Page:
God looked at the earth: it was corrupt, for corrupt were the ways of all living things on earth. God said to Noah, "I have decided that the end has come for all living things, for the earth is full of lawlessness because of human beings. So I am now about to destroy them and the earth. Make yourself an ark — Gen 6:12-14
For those of us interested in creating a fantasy world based on Scripture, the Flood is problematic from the perspective that it wipes clean from the world a fantasy staple — the Nephilim (giants) and their monstrous children. It is also troublesome from the modern scientific point of view which understands millions of years of prehistory with all kinds of wildlife that were wiped out before they ever had a chance to board the ark.
At this point, I must emphasize the primary purpose of Scripture — the revelation of God. Although it has historical elements, many of which can be corroborated by archeology, the Bible is not an historical document. It is revelation. It answers the question, "Who is God?" and from a Christian perspective, "Who is Jesus Christ?" As such, the story of the flood needs to be understood from this perspective.
Note that the cause of corruption on earth is humanity. We have turned our back on God and have taken all of creation with us. But for the goodness of one man — the choice of Noah to seek to be with God — God would have allowed creation to plummet toward destruction and return to nothing. God allows us the freedom to choose Him or choose to reject Him. In Eden, God gave the garden to Adam. When Adam chose to turn His back on God, the garden was taken away. The story of the flood is the flip side of the Eden story. God was willing to take everything away from humanity. Noah chose to turn towards God. Thus, God allows His creation to continue to exist.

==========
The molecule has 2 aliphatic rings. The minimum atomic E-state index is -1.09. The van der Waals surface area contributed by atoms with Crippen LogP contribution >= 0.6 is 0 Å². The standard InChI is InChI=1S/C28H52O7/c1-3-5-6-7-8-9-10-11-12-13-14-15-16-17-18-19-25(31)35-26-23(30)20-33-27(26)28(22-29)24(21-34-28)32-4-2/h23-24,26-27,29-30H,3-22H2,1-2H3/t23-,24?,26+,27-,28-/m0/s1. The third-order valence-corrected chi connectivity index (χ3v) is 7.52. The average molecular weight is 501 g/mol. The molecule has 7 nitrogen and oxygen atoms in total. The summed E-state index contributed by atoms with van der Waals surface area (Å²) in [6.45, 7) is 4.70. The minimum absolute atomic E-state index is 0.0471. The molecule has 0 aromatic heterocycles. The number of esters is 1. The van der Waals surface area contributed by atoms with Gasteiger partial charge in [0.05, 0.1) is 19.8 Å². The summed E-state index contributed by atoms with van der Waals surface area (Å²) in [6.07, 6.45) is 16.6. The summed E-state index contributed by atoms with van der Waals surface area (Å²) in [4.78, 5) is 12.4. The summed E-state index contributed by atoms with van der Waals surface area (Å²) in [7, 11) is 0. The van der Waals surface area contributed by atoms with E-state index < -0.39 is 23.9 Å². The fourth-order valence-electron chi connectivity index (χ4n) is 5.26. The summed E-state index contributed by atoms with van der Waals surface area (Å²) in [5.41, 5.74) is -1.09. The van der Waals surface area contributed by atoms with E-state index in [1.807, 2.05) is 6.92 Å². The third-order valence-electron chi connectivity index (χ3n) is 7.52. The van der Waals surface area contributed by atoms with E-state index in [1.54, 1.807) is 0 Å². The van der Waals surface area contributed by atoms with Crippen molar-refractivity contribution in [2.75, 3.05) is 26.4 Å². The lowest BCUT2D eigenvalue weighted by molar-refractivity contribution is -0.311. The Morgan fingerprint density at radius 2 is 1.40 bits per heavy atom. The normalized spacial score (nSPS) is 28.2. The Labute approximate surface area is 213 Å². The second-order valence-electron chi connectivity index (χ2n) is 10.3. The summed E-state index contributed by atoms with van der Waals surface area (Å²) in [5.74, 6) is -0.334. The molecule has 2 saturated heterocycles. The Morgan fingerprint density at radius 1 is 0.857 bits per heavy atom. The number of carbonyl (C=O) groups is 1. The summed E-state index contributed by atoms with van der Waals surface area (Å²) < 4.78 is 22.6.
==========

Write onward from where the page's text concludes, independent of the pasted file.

God spoke as follows to Noah and his sons, "I am now establishing my covenant with you and with your descendants to come, and with every living creature that was with you: birds, cattle and every wild animal with you; everything that came out of the ark, every living thing on earth. And I shall maintain my covenant with you: that never again shall all living things be destroyed by the waters of a flood, nor shall there ever again be a flood to devastate the earth" — Gen 9:8-11
Ultimately, the primary purpose for the story of the flood is the covenant made by God. When God makes a promise, He never breaks it. All of His promises have been and will be fulfilled. This metaphor can be found in iconography, where the ark has been equated with the Church. Christ fulfills God's promise to all of creation by becoming Incarnate and intimately uniting Himself to His creation. The Church becomes the safe haven from the storm of a fallen world.
When creating a fantasy world, the flood is necessary only in metaphor, not in actuality. There need to be humans that turn toward God, even in the midst of corruption and evil. God, in some way shape or form, will make covenants with His people. From a Christian perspective, these covenants will be fulfilled in the person of the Christ.